Risk of newly detected infections and cervical abnormalities in women seropositive for naturally acquired human papillomavirus type 16/18 antibodies : analysis of the control arm of PATRICIA
Faculty of Medicine and Health Sciences
The journal of infectious diseases. - Chicago, Ill.
, p. 517-534
University of Antwerp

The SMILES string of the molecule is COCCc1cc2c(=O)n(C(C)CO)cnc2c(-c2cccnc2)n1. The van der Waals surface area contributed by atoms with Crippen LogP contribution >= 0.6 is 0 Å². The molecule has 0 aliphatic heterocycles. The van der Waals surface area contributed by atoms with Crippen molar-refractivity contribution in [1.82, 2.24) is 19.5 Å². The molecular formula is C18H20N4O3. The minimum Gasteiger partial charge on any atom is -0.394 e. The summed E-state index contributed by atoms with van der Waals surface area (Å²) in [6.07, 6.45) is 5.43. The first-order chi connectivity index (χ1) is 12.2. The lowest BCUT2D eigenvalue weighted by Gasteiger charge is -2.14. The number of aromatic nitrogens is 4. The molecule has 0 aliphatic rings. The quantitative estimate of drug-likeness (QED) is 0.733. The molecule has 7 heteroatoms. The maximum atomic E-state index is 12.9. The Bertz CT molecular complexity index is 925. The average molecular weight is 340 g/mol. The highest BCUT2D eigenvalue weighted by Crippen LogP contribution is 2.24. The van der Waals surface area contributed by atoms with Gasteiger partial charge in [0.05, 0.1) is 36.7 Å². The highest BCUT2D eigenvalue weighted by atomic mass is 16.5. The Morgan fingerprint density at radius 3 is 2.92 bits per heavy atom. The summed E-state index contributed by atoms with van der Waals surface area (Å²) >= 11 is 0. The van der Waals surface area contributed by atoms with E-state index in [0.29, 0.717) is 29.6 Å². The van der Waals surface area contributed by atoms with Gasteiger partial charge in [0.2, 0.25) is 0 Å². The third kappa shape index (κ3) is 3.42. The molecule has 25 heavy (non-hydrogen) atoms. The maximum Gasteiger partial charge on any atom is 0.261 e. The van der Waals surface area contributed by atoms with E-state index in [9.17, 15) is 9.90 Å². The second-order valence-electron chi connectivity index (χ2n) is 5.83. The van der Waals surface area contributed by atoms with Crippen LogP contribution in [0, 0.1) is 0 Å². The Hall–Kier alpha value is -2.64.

Background. We examined risk of newly detected human papillomavirus (HPV) infection and cervical abnormalities in relation to HPV type 16/18 antibody levels at enrollment in PATRICIA (Papilloma Trial Against Cancer in Young Adults; NCT00122681). Methods. Using Poisson regression, we compared risk of newly detected infection and cervical abnormalities associated with HPV-16/18 between seronegative vs seropositive women (1525 years) in the control arm (DNA negative at baseline for the corresponding HPV type [HPV-16: n = 8193; HPV-18: n = 8463]). Results. High titers of naturally acquired HPV-16 antibodies and/or linear trend for increasing antibody levels were significantly associated with lower risk of incident and persistent infection, atypical squamous cells of undetermined significance or greater (ASCUS+), and cervical intraepithelial neoplasia grades 1/2 or greater (CIN1+, CIN2+). For HPV-18, although seropositivity was associated with lower risk of ASCUS+ and CIN1+, no association between naturally acquired antibodies and infection was demonstrated. Naturally acquired HPV-16 antibody levels of 371 (95% confidence interval [CI], 242794), 204 (95% CI, 129480), and 480 (95% CI, 2505756) EU/mL were associated with 90% reduction of incident infection, 6-month persistent infection, and ASCUS+, respectively. Conclusions. Naturally acquired antibodies to HPV-16, and to a lesser extent HPV-18, are associated with some reduced risk of subsequent infection and cervical abnormalities associated with the same HPV type.